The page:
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THE way in which the Government obtains and makes use of scientific advice is highly relevant in the veterinary field, as experience with BSE, foot-and-mouth disease and bovine TB has demonstrated. Indeed, it was experience with BSE, along with food scares over salmonella and E coli O157, that, in the mid-1990s, led to the formation of the Food Standards Agency, which is often cited to illustrate how scientific issues can be handled openly and transparently, to everyone's benefit.
Despite progress having been made, there is still some way to go, as highlighted a few years ago by the House of Commons Science and Technology Committee which, in a report on 'Scientific advice, risk and evidence-based policy making' in government, memorably remarked that an old Whitehall maxim — that 'eggheads/boffins should be on tap, not on top' — might still apply (VR, November 25, 2006, vol 159, p 725). As a result of structural changes in government the old Science and Technology Committee no longer exists, but the issue of the use of science in policymaking has recently been revisited by its successor in the House of Commons, the Innovation, Universities, Science and Skills Committee. In a report called 'Putting science and engineering at the heart of Government policy', which was published last month, the committee re-examines the Government's commitment to evidence-based policymaking and a number of other issues besides.* As a result of further structural changes in government, this committee is itself about to be superseded - by a new Science and Technology Committee! Its report is timely, not just because the Government continues to change the mechanisms available for supporting science and acting on its findings, but also because, with current concerns about, for example, the impact of climate change and the need to safeguard future food supplies, there are clearly some important decisions to be made.
Among the recommendations in the report are that the Government's Chief Scientific Adviser and his office should be moved right into 'the heart of government' — the Cabinet Office. Despite the Government's avowed intention of putting science at the centre of things, the Chief Scientific Adviser (currently Professor John Beddington) has, in departmental organisational terms, led a fairly peripatetic existence up until now: having initially resided in the Department of Trade and Industry, and after a sojourn in the short-lived Department for Innovation, Universities and Skills (DIUS), he has recently been shunted into the newly created Department for Business, Innovation and Skills. The committee believes that it is time the Chief Scientific Adviser and his office had a stable home. It remarks, 'Shuffling the body responsible for providing cross-departmental science and engineering advice from one department to another and then back again within the space of two years is the opposite of putting science and engineering at the heart of Government policy. It reduces science and engineering advice to, at best, a peripheral policy concern, and, at worst, a political bargaining chip.'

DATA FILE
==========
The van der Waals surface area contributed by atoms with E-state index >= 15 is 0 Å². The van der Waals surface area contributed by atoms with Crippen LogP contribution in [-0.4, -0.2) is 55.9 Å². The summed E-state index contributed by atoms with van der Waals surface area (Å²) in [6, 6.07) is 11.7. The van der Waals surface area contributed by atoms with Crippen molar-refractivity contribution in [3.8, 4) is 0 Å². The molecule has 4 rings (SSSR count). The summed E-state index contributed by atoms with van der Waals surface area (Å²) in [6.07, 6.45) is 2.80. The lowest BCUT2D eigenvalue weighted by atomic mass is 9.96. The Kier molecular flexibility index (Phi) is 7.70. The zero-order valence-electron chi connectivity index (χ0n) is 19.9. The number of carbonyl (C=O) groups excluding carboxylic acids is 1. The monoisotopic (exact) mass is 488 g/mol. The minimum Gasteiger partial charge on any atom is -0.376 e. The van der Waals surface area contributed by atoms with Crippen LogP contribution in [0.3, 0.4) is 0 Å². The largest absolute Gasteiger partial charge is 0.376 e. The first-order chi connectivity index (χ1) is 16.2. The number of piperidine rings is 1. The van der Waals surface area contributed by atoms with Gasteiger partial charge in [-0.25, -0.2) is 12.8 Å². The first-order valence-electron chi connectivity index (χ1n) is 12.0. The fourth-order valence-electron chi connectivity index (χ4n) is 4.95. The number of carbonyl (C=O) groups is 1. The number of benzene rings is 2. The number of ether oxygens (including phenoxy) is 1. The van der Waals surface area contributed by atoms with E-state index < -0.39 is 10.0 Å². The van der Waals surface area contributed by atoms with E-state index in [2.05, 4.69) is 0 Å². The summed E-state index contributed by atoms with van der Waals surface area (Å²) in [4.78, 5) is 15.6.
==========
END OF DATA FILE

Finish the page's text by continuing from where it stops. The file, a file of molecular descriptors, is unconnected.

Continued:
Although all government departments (except the Treasury) have their own departmental chief scientific advisers, the committee suggests that their effectiveness varies between departments, and makes various recommendations aimed at achieving greater consistency. It also makes some important recommendations regarding departments' use of scientific advisory committees with a view to safeguarding independence and improving transparency.
The committee questions whether the Government is making best use of consultation when formulating policy, discussing a consultation undertaken by the DIUS on 'Science and society' as an example (see VR, August 30, 2008, vol 163, p 255). It suggests that, despite the effort involved and the large number of responses received, it is unlikely that this consultation will contribute to a new strategy for the UK because 'most of what has been said was either predictable or already government policy'. The report does not discuss any other examples, but it is interesting to reflect on the extent to which that comment might also apply to the numerous consultations that have been carried out in relation to animal health and welfare in recent years.
The committee makes some useful observations on science funding and calls on the Government to clarify its intentions in relation to support for 'blue skies', translational and applied research. At this stage, it is still a little early to say whether the formation of the Department for Business, Innovation and Skills represents a positive or retrograde step, but it does seem important that the Government makes its position clear.